the sublicensing of patent and other rights under current and any future collaborative development relationships;

 

our diligence obligations under any license agreement and what activities satisfy such obligations;

 

the inventorship and ownership of inventions and know-how resulting from the joint creation or use of intellectual property by our license counterparties and us and our partners; and

 

the priority of invention of patented technology.

 

In spite of our efforts, our license counterparties might conclude that we have materially breached our license agreements and might therefore terminate the license agreements, which may remove our ability to develop and commercialize the product candidates and technology covered by these license agreements. If any in-licenses are terminated, competitors would have the freedom to seek regulatory approval of, and to market, products identical to ours. It is possible that we may be unable to obtain any additional licenses that we require at a reasonable cost or on reasonable terms, if at all. In that event, we may be required to expend significant time and resources to redesign our product candidates, technology, or the methods for manufacturing them or to develop or license replacement technology, all of which might not be feasible on a technical or commercial basis. If we are unable to do so, we may be unable to develop or commercialize the affected product candidates, which could harm our business, financial condition, results of operations, and prospects significantly. Any of these events could have a material adverse effect on our competitive position, business, financial conditions, results of operations, and prospects.

  

If we are unable to protect the confidentiality of our trade secrets, the value of our technology could be negatively impacted and our business would be harmed.

 

In addition to the protection afforded by patents, we also rely on trade secret protection for certain aspects of our intellectual property. However, trade secrets are difficult to protect. We seek to protect these trade secrets, in part, by entering into non-disclosure and confidentiality agreements with parties who have access to them, such as our employees, consultants, independent contractors, advisors, contract manufacturers, suppliers and other third parties. We also enter into confidentiality and invention or patent assignment agreements with employees and certain consultants. Any party with whom we have executed such an agreement may breach that agreement and disclose our proprietary information, including our trade secrets, and we might not be able to obtain adequate remedies for such breaches. Enforcing a claim that a party illegally disclosed or misappropriated a trade secret is difficult, expensive and time-consuming, and the outcome is unpredictable. Additionally, if the steps taken to maintain our trade secrets are deemed inadequate, we may have insufficient recourse against third parties for misappropriating the trade secret. Further, if any of our trade secrets were to be lawfully obtained or independently developed by a competitor, we would have no right to prevent such third party, or those to whom they communicate such technology or information, from using that technology or information to compete with us. If any of our trade secrets were to be disclosed to or independently developed by a competitor, it could have a material adverse effect on our business, financial condition, results of operations, and prospects.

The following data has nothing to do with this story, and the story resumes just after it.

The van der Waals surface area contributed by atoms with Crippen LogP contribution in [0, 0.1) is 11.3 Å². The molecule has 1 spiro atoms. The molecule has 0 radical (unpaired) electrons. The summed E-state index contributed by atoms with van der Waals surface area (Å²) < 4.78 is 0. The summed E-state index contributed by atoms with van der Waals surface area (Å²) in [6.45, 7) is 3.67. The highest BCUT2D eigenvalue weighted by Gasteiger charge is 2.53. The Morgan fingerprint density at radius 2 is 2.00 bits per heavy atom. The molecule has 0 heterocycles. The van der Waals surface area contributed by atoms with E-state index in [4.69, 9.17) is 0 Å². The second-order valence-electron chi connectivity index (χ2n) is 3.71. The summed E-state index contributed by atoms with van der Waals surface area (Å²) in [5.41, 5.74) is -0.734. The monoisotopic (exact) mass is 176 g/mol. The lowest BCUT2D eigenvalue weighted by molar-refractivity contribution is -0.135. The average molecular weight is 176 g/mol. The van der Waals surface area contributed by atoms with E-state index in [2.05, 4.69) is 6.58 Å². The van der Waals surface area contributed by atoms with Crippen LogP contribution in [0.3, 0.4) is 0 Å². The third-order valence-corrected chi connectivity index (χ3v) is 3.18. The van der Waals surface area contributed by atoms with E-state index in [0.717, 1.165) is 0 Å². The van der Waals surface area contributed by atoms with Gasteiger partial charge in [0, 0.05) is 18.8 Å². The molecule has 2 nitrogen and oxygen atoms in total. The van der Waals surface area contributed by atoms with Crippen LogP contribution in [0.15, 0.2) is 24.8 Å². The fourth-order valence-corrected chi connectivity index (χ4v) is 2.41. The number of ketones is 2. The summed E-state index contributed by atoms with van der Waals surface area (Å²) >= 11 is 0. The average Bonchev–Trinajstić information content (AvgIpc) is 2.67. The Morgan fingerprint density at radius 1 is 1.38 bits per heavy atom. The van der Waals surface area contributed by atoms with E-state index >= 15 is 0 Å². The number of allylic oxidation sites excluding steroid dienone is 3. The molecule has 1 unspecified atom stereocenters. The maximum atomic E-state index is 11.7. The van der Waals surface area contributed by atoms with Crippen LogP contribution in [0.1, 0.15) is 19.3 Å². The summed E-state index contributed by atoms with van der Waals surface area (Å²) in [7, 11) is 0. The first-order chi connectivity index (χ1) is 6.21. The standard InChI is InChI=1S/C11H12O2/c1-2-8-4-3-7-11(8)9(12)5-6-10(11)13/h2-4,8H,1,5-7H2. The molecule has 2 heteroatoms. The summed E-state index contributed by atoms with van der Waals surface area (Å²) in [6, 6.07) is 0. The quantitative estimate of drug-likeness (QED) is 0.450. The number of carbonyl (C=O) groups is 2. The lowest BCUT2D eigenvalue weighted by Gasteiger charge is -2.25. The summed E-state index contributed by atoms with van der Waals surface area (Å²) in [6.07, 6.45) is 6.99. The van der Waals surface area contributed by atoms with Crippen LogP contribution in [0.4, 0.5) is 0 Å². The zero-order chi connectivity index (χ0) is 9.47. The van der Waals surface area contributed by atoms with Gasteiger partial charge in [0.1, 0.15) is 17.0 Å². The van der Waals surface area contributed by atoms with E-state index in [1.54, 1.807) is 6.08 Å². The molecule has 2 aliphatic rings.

If our trademarks and trade names are not adequately protected, then we might not be able to build name recognition in our marks of interest and our business may be adversely affected.

 

Our trademarks or trade names, including OptejetTM, may be challenged, infringed, circumvented or declared generic or determined to be infringing on other marks. We rely on both registration and common law protection for our trademarks. We might not be able to protect our rights to these trademarks and trade names or may be forced to stop using these names, which we need for name recognition by potential partners or customers in our markets of interest. During trademark registration proceedings, we may receive rejections. Although we would be given an opportunity to respond to those rejections, we may be unable to overcome such rejections. In addition, in the USPTO and in comparable agencies in many foreign jurisdictions, third parties are given an opportunity to oppose pending trademark applications and to seek to cancel registered trademarks. Opposition or cancellation proceedings may be filed against our trademarks, and our trademarks might not survive such proceedings. If we are unable to establish name recognition based on our trademarks and trade names, we might not be able to compete effectively and our business may be adversely affected.

 

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RISKS RELATED TO OWNERSHIP OF OUR COMMON STOCK

 

Our management and members of our Board of Directors have the ability to substantially influence all matters submitted to stockholders for approval.